My first full-time job was as a tea-lady in a nursing home. I was straight out of high-school and my mother, who was the head cook, got me the job. There would be no interview for me as nepotism was my way in. I soon learned I was the most popular employee to the residents unless I was running late. God forbid! It wasn’t my personality that contributed to my popularity. My popularity was because I served food. Though I didn't prepare the food myself my job consisted of serving breakfast, morning tea, lunch and afternoon tea.
The residents would line up at least an hour before the doors opened and then upon entry to the communal dining area would sit in the exact same spots every time. I soon came to realise that I was a distraction from the endless long days with little to do. I stayed at this job for three years and I was fortunate to be offered training as a nurses aide by the admin staff while I was there. It was a nursing home for Italians run by the Catholic Church and it was difficult to find nursing staff that also spoke Italian. Unfortunately for them not long after my training, I left to work for the district nursing service where I visited those still able to be cared for at home. Those at home and in need were also grateful for my presence but that had nothing to do with me serving them food. It had to do with helping them to remain home and continue their medical treatment without being hospitalised.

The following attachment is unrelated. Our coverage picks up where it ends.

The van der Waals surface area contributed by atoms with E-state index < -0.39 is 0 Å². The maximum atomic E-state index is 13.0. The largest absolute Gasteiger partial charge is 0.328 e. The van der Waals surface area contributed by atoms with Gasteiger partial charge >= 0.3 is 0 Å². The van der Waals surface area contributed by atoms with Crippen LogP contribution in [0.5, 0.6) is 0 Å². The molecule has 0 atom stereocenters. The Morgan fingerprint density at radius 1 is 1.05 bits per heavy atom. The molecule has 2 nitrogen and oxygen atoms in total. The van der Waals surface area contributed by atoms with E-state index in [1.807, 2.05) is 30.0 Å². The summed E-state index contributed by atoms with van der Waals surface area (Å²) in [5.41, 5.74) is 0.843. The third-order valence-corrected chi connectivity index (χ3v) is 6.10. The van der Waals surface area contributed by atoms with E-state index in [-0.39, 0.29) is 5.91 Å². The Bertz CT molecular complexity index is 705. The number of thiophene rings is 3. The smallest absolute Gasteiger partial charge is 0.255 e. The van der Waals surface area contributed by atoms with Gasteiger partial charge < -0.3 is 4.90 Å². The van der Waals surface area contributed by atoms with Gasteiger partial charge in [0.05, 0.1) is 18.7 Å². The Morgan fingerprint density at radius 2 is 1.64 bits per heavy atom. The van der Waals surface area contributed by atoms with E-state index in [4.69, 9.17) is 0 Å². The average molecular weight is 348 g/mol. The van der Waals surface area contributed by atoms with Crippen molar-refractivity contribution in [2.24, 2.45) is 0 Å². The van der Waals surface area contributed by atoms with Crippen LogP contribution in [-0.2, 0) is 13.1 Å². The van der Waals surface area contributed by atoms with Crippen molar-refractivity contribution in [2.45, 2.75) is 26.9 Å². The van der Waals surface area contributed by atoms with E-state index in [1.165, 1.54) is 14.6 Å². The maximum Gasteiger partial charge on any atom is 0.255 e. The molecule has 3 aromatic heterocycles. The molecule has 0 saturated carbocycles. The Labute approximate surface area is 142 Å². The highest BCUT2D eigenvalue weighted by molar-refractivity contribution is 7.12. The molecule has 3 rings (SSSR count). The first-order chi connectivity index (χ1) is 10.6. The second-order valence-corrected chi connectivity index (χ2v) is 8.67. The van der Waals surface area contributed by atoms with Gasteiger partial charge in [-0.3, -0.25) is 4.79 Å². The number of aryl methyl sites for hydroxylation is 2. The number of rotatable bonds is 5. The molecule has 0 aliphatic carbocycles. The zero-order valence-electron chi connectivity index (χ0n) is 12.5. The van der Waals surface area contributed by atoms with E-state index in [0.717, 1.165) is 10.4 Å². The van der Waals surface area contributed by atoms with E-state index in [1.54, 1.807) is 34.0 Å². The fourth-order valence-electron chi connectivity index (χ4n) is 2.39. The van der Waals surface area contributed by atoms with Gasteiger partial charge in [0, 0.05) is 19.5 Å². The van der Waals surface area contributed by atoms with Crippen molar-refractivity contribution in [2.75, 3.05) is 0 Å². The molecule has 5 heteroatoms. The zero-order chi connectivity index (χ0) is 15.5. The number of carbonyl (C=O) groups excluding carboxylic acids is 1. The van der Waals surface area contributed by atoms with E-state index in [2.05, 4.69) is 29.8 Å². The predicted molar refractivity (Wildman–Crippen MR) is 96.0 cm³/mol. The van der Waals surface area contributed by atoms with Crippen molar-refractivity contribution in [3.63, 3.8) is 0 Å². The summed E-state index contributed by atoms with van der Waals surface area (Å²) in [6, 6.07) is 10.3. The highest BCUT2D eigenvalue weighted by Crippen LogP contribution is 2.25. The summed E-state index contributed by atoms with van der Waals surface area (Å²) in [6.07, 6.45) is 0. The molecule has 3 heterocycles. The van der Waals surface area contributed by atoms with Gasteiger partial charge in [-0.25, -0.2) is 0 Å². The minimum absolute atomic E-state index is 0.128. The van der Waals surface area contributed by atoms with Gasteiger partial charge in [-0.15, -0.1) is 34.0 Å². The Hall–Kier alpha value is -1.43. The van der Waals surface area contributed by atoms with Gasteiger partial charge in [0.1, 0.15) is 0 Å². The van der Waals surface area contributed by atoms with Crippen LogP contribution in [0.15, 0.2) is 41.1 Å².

I was affected by seeing these poor souls waiting for death so needed to distance myself. Years after I left this form of employment I was wandering a hospital’s corridors late one night after bowel surgery unable to sleep. My post-surgery recovery consisted of a hospital stay of a fortnight and I was encouraged to walk as much as possible. On my walk, I was surprised to hear my name being called from a room I had recently passed. My walking gait was slow due to the surgery so I hadn’t gotten too far when I heard my name. I entered the room to see a resident from the nursing home I worked at bidding me closer to her bed. She grabbed my hand and pleaded with me that she wanted to return to the nursing home. She’d been in hospital for months, although she didn’t know why she’d been hospitalised. I explained that I had no power to help. I felt bad but knew I couldn’t help her.
A few months later I attended a Christmas party held at the nursing home with my mother. I returned every year for the Christmas party as my mother was still head cook and I enjoyed catching up with staff. While I was enjoying myself I felt my hand grabbed by Rosa, the lady from the hospital, who thanked me profusely for getting her back. I tried to convince her otherwise but she wasn’t listening and was busy kissing my hands with gratitude. I was very uncomfortable. Though I originally left because the place depressed me in my youth I came to realise at that moment for some it was their home.